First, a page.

We had a great meeting at the Highlands Ranch historical (or as James calls it, hysterical) society meeting last night. We heard from Lola Montez who was a European courtesan before she came to the states. Belle Starr, Queen of the outlaws. Silver Heels a Buckskin Joe mining camp dance girl who nursed miners back to health. Susan Magoffin, one of the first women on the Santa Fe trail who journaled her experiences for those back East. And of course, Molly Brown, the Leadville lady who wanted to impress Denver high society and survived the Titanic sinking.
Silver Heels had a mountain named after her, Mt. Silverheels. She was called that because of the silver shoes she wore when dancing. When smallpox ravaged the Buckskin Joe mining camp the women and children fled, but Silver heels stayed and nursed the men. She eventually caught the disease and it left her face scarred. She always wore a blak veil after that and eventually left the town because she was so sure that everyone thought she was ugly. The miners from town rounded up $5,000 to give to her, but when they got to her cabin she was gone, with only her silver shoes left there. They named a mountain after her to show how much they appreciated her care and it’s the only mountain in CO named after a woman.
Lola Montez wasn’t really the name of a lady that entertained people in CA, it was Eliza Rosanna Gilbert, Countess of Landsfeld.
She was an Irish dancer and actress who became famous as a “Spanish dancer”, courtesan and mistress of King Ludwig I of Bavaria. At the start of the Revolutions of 1848 in the German states, she was forced to flee and came to the US where she took the stage name Lola Montez and started her entertainment career. Later in life she returned to the US and did rescue work with women in New York.
Belle Starr was a very unconventional woman.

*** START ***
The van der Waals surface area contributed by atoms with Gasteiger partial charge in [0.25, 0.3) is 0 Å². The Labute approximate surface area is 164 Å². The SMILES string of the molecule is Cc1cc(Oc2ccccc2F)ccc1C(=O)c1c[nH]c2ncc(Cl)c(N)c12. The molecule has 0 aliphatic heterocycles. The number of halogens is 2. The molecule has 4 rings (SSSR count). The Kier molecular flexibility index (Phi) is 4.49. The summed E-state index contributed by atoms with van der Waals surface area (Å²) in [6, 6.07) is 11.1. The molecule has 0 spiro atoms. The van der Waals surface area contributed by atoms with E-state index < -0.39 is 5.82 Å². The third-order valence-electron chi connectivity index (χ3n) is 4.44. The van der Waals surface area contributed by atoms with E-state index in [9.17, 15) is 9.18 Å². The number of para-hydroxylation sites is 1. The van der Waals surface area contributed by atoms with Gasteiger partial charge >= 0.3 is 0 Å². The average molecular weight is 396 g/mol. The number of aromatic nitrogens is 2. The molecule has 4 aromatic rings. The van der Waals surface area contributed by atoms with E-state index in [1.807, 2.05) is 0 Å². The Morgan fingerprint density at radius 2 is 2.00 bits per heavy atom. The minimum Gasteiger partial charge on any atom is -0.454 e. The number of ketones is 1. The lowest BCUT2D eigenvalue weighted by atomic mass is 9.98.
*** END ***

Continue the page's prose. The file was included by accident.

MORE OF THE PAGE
She joined a gang who used her to spy on Union troops and when her brother was killed in the war she took over the gang. She had a child with one member of the gang and then turned to another gang member and conceived again. She was on the run from MO to TX and her husbands kept getting killed.
She married into the Cherokee nation and kept up with her horse stealing, bootlegging and harboring outlaws. Then her newest husband was killed in a gunfight. So, she married his brother (to keep her house, which was a gift from the Cherokee nation, unless she was no longer married.) Her daughter was 19 and pregnant, her son hated her, a murderer was on the loose near her ranch and one day she was shot in the back twice – her murder was never solved.
Everyone knows Molly Brown, the heroine of the Titanic, philanthropist and a woman of Denver’s high society, but that wasn’t who she always was.
She came from Hannibal, MO and knew Mark Twain! She moved to Leadville when she was 17 and worked in a department store. Jim Brown had his eye on her and they married, even though he was almost twice her age. He was poor and so was she, but she said that she’d rather marry a poor man for love than a wealthy man for the love of money. That turned out to be a good choice, because Jim wasn’t poor for long. Thanks to Jim’s engineering methods causing a great load of ore in the mine of his bosses, they were wealthy. Molly said that Jim used to put his cash in an old pot belly stove..then one day he was a bit drunk, made a fire….well, you know what happened. He said, don’t worry about it Molly, I’ll make all that back and more, and he did. They moved to Denver and tried to fit into high society, but it wasn’t until Molly came back as the heroine of the Titanic that Denver society accepted her.
Susan Magoffin was a frail thing that set out with her husband on the Santa Fe trail. She wasn’t the first woman on the trail, but she kept a journal about her experiences that helped others see what life was going to be like out West.
As they headed West they stopped at Bent’s fort where she suffered a miscarriage. Her husband, who was a trader, was headed for Mexico. Susan suffered a bout of yellow fever while there and lost another baby due to the sickness. She shared the common prejudices of the time about Indians and Mexicans, but her journal shows that as she learned the language of the people and stayed with them she came to see that they were really just like her. Eventually they made it back to MO and she had a daughter and then another child – she died soon after that birth at age 28. Though her life was short, her journal gave a wonderful picture of life during that time, traveling the trail and the people she encountered.
From her journal:
Oh, this is a life I would not exchange for a good deal? There is such independence, so much free uncontaminated air, which impregnates the mind, the feelings, nay every thought, with purity. I breathe free without that oppression and uneasiness felt in the gossiping groups of a settled home. – From the journal of Susan Magoffin from the Kansas historical society site
I hope we get to see the Legendary ladies again, they were great!